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Figure 1: (A) Distribution of haemoglobin concentrations among prevalent Japanese haemodialysis patients with ESRD >180 days in DOPPS I (1999), DOPPS II (2002) and DOPPS III (2006). The results for each study phase are based upon a point-prevalent cross-section of HD patients with ESRD >180 days in DOPPS I (n = 1996), DOPPS II (n = 1581) or DOPPS III (n = 1656). The standard deviation ranged from 1.35 in DOPPS I to 1.23–1.26 in DOPPS II and III. (B) Distribution of facility median haemoglobin concentrations among Japanese dialysis units in DOPPS I (1999), DOPPS II (2002), and DOPPS III (2006). Facility median haemoglobin concentrations were determined for a point-prevalent cross-section of HD patients having ESRD >180 days in each participating DOPPS dialysis unit at the start of each study phase; n = 64 facilities for DOPPS I, n = 60 for DOPPS II and n = 61 for DOPPS III.

Mentions: The distribution of Hb concentrations was determined for a prevalent cross-section of HD patients having chronic renal failure >180 days at the beginning of each DOPPS phase. As shown in Figure 1A, a substantial shift to higher Hb levels occurred over the period: The mean patient Hb concentration rose from 9.7 g/dl in 1999 to 10.4 g/dl in 2006 (P < 0.0001). The percentage of Japanese HD patients with Hb ≥10 g/dl increased from 40% in 1999 to 65% in 2006. Older HD patients were found to have considerably lower mean Hb concentrations in DOPPS III, with patients of age 18–44 having mean Hb of 10.73 g/dl compared with 10.58, 10.32 and 10.15 for patients aged 45–60, 61–75 and >75 years, respectively. Although significantly higher mean Hb levels were observed among younger Japanese HD patients, Epo use was significantly greater among older Japanese HD patients, ranging from 77 to 78% Epo use in patients 18– 60 years old versus 85% in 61–75 years old and 88% in patients >75 years old. No significant differences in weekly Epo dose or IV iron use were seen across these age groups.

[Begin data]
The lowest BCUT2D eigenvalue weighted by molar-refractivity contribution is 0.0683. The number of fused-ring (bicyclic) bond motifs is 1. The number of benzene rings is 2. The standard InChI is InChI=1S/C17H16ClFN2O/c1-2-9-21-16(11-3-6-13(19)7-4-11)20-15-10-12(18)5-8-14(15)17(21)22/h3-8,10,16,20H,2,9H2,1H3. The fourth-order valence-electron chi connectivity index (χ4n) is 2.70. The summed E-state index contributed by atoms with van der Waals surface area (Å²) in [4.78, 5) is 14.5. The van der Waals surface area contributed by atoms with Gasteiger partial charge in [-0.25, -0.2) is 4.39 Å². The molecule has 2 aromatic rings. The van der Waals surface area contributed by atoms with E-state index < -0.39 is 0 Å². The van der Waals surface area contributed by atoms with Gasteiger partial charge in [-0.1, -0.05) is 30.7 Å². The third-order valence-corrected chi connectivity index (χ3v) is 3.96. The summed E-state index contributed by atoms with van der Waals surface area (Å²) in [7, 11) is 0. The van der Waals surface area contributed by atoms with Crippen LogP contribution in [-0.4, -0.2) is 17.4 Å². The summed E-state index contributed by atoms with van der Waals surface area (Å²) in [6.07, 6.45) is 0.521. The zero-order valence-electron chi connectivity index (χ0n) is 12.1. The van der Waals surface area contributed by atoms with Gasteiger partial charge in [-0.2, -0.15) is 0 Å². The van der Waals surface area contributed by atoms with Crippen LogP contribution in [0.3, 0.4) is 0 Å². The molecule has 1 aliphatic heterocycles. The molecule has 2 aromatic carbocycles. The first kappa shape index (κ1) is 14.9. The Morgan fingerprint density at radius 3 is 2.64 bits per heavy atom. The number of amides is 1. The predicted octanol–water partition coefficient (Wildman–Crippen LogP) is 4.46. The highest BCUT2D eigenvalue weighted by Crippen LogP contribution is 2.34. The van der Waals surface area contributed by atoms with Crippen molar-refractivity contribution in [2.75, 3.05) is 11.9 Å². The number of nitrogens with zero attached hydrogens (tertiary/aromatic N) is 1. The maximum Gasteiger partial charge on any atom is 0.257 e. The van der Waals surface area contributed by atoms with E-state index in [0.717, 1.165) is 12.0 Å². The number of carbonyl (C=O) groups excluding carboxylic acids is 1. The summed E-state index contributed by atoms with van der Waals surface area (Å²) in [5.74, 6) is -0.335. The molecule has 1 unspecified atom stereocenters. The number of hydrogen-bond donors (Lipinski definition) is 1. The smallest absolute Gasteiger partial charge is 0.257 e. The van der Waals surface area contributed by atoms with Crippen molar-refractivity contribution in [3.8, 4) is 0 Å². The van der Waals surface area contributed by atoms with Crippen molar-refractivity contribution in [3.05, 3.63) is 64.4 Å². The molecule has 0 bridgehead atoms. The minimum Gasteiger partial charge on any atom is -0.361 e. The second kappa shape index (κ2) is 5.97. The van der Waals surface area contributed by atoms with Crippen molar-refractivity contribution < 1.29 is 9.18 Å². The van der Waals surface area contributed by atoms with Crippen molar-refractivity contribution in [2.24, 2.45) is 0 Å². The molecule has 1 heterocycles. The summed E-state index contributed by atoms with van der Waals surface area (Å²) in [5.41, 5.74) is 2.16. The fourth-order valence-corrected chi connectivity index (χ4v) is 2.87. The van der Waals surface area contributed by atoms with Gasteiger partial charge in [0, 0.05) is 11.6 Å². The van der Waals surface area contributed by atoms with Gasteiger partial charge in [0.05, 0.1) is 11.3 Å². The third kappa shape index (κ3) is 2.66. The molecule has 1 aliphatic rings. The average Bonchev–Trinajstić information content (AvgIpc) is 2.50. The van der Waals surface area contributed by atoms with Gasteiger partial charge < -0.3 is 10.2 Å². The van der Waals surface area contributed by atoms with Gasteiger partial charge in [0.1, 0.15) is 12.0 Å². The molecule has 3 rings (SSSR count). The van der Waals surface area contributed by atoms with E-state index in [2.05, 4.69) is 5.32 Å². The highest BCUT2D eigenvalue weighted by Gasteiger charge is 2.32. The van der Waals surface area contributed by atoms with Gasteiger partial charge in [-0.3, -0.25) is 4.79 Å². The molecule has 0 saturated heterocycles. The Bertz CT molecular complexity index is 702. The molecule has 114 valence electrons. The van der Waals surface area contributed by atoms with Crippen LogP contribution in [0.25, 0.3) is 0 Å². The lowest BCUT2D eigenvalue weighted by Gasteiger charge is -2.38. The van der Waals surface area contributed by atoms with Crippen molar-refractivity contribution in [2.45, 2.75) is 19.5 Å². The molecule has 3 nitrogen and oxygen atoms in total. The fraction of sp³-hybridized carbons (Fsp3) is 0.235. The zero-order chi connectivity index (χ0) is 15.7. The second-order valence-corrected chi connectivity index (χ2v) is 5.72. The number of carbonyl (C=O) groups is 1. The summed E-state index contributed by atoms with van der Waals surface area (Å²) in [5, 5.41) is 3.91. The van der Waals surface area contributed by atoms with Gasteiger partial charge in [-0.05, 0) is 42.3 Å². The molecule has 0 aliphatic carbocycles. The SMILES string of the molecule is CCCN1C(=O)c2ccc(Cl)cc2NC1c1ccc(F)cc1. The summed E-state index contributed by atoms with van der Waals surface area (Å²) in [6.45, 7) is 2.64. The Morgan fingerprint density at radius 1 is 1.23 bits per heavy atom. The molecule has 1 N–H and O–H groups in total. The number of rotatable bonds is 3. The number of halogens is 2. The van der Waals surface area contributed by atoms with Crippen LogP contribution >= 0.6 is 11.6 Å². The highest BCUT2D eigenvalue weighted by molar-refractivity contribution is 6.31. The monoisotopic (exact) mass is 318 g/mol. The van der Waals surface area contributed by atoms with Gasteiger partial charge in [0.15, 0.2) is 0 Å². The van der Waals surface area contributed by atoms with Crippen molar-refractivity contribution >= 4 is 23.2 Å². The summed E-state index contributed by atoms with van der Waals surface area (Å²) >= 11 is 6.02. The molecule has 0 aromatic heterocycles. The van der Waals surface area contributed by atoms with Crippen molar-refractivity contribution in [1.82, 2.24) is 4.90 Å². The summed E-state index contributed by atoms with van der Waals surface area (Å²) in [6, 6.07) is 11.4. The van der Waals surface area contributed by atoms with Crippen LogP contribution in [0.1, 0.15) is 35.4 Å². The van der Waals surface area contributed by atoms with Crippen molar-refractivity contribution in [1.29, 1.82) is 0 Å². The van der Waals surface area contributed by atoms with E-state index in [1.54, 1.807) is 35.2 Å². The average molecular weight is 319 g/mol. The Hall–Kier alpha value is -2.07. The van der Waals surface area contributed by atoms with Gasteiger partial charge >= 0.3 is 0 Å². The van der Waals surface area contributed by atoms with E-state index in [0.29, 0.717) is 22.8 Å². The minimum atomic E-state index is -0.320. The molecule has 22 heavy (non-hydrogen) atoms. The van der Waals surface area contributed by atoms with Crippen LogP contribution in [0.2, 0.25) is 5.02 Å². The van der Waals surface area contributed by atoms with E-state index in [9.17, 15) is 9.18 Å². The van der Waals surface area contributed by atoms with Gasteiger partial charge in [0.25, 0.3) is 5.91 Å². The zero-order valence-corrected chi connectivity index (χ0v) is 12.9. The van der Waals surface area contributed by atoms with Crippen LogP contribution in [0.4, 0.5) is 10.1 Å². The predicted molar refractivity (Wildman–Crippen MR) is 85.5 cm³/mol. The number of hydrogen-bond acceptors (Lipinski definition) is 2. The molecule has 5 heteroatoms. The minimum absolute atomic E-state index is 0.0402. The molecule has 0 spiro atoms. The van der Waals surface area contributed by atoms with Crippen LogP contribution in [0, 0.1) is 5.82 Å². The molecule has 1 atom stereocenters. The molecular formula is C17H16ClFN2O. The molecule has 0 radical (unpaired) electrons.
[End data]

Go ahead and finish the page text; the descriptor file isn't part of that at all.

Japanese haemodialysis anaemia management practices and outcomes (1999-2006): results from the DOPPS.

Akizawa T, Pisoni RL, Akiba T, Saito A, Fukuhara S, Asano Y, Hasegawa T, Port FK, Kurokawa K - Nephrol. Dial. Transplant. (2008)

(A) Distribution of haemoglobin concentrations among prevalent Japanese haemodialysis patients with ESRD >180 days in DOPPS I (1999), DOPPS II (2002) and DOPPS III (2006). The results for each study phase are based upon a point-prevalent cross-section of HD patients with ESRD >180 days in DOPPS I (n = 1996), DOPPS II (n = 1581) or DOPPS III (n = 1656). The standard deviation ranged from 1.35 in DOPPS I to 1.23–1.26 in DOPPS II and III. (B) Distribution of facility median haemoglobin concentrations among Japanese dialysis units in DOPPS I (1999), DOPPS II (2002), and DOPPS III (2006). Facility median haemoglobin concentrations were determined for a point-prevalent cross-section of HD patients having ESRD >180 days in each participating DOPPS dialysis unit at the start of each study phase; n = 64 facilities for DOPPS I, n = 60 for DOPPS II and n = 61 for DOPPS III.
© Copyright Policy - creative-commons
Related In: Results  -  Collection

License
Show All Figures
getmorefigures.php?uid=PMC2568010&req=5